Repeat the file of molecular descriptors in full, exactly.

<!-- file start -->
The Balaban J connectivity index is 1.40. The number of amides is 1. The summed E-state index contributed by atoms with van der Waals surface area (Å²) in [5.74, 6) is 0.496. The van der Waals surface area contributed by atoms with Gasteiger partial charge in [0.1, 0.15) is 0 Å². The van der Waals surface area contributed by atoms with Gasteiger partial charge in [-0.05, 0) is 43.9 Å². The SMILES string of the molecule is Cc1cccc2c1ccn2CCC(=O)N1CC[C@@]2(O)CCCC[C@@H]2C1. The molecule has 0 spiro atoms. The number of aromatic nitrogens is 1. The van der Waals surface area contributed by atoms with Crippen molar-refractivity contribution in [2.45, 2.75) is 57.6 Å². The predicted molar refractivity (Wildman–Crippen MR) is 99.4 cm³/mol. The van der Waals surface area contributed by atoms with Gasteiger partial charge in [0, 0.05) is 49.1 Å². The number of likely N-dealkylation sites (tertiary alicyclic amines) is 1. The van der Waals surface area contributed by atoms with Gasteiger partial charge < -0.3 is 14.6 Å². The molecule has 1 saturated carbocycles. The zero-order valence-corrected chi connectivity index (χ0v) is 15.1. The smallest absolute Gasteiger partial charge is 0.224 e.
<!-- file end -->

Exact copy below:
The Balaban J connectivity index is 1.40. The number of amides is 1. The summed E-state index contributed by atoms with van der Waals surface area (Å²) in [5.74, 6) is 0.496. The van der Waals surface area contributed by atoms with Gasteiger partial charge in [0.1, 0.15) is 0 Å². The van der Waals surface area contributed by atoms with Gasteiger partial charge in [-0.05, 0) is 43.9 Å². The SMILES string of the molecule is Cc1cccc2c1ccn2CCC(=O)N1CC[C@@]2(O)CCCC[C@@H]2C1. The molecule has 0 spiro atoms. The number of aromatic nitrogens is 1. The van der Waals surface area contributed by atoms with Crippen molar-refractivity contribution in [2.45, 2.75) is 57.6 Å². The predicted molar refractivity (Wildman–Crippen MR) is 99.4 cm³/mol. The van der Waals surface area contributed by atoms with Gasteiger partial charge in [0, 0.05) is 49.1 Å². The number of likely N-dealkylation sites (tertiary alicyclic amines) is 1. The van der Waals surface area contributed by atoms with Gasteiger partial charge < -0.3 is 14.6 Å². The molecule has 1 saturated carbocycles. The zero-order valence-corrected chi connectivity index (χ0v) is 15.1. The smallest absolute Gasteiger partial charge is 0.224 e.